First of all, you need to report the accident as soon as possible to your insurance company. Standard homeowners insurance policies provide limited medical payments coverage if your guest seeks medical attention. If the coworker sues you for additional damages, your standard homeowners insurance policy should provide liability coverage. Check with your insurance agent or company to be sure you have adequate liability limits.
What if an ice or snow storm causes a tree to fall through the front window of your house?
Standard homeowners insurance policies generally provide coverage for damage to the home — as well as the cost to remove the tree (generally up to $1,000) — if the tree fell due to the weight of ice or snow, minus your deductible. (This is for the cost of the part of the tree inside the house or in contact with the house. There are limits on debris removal.) Check your policy to find out what limits of coverage you have. However, your homeowners policy will not help you purchase a new tree.
What if your presents are stolen from under the Christmas tree in your living room?
Standard homeowners insurance policies provide coverage subject to the deductible and special sublimits for certain goods, such as electronics and jewelry. For example, if the wrapped package was a $300 gift card to an electronics store, there might only be $200 coverage; if the package contained $2,000 worth of jewelry or furs, there might only be $1,500 coverage; and if the package contained a silver-plated tea set, there might only be $2,500 coverage. Standard condominium and renter’s insurance policies provide similar coverage. Check your homeowners policy for specific sublimits.
What if someone steals the holiday decorations in your front yard?
Under a standard homeowners insurance policy, decorations are generally covered, subject to your policy deductible and coverage limits. These items would also generally be covered if you have a condominium or renter’s insurance policy.
What if your holiday candles cause a house fire?
Under a standard homeowners insurance policy, your home and belongings will be covered if they are destroyed by a fire, subject to your deductible and policy limits. Standard policies typically provide additional living expenses if you are unable to live in your home due to damage from a fire or other disaster.
Credit Card Theft
What if you lose your credit card and someone uses it to buy a big screen television?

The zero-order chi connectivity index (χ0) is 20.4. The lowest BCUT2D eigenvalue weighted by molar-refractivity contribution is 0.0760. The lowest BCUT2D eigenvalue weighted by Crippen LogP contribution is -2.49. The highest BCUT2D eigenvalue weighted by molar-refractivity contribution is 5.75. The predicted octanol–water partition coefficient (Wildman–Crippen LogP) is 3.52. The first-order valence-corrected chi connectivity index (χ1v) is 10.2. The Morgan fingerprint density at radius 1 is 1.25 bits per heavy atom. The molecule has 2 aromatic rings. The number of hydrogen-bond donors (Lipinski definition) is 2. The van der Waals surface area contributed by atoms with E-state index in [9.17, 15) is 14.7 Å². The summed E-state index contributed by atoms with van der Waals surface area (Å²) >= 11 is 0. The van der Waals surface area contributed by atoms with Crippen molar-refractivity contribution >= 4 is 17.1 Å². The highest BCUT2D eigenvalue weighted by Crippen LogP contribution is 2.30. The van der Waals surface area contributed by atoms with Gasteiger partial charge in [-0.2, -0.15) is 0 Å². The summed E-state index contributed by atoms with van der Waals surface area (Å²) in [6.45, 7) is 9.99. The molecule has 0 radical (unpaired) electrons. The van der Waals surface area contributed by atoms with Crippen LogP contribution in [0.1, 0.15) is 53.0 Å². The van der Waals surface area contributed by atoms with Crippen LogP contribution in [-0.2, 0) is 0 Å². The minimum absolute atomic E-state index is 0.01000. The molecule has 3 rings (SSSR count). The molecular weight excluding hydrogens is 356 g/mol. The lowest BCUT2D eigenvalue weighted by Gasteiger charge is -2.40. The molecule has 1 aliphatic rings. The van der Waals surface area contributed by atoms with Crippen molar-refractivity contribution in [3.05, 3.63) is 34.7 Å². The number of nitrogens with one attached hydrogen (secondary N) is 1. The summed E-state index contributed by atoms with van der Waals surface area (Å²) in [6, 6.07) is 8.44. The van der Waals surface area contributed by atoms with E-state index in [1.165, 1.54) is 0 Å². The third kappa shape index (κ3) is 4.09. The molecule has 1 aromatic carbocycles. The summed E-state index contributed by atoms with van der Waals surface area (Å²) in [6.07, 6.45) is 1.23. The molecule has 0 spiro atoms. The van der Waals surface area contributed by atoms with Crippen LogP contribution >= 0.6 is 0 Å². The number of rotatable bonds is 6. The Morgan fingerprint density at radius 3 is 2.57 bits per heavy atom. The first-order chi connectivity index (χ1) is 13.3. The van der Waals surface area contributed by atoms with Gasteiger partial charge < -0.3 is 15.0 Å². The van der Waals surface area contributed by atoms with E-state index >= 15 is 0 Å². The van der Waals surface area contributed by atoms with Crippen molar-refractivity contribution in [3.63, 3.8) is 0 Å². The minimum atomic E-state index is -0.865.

Credit card theft might be covered as part of your credit card contract. Standard homeowners insurance policies typically provide up to $500 of coverage toward your legal obligation to pay your creditor. However, coverage is not provided if a family member, entrusted with the card, buys a big screen television without your permission. Federal law also limits a cardholder’s responsibility as long as the issuer of the credit card is promptly notified in accordance with the terms and conditions of the cardholder agreement.
What if the holiday eggnog is bad and you end up in an urgent care while you are out of state?
Health insurance policies are required to provide coverage for emergency room visits while traveling within the United States. Be careful with urgent care centers as they may not be covered if you don't have out-of-network benefits. If you plan to travel, be sure to take your health insurance information for all family members — including your identification cards and your insurer’s contact details — with you. Prior to leaving town, it is also a good idea to check with your insurance company about in-network healthcare providers at your destination. If you receive medical care from an out-of-network provider, you might be subject to higher deductibles, coinsurance and/or co-payments.
It is important to read and understand the terms of your policies, including limitations. If you have questions, contact your insurance agent, broker or company. If you need more help, contact the New York State Insurance Department’s Consumer Services Bureau at 1-800-342-3736 from 9 to 5 workdays. Information is also available at the Department’s website, www.ins.state.ny.us.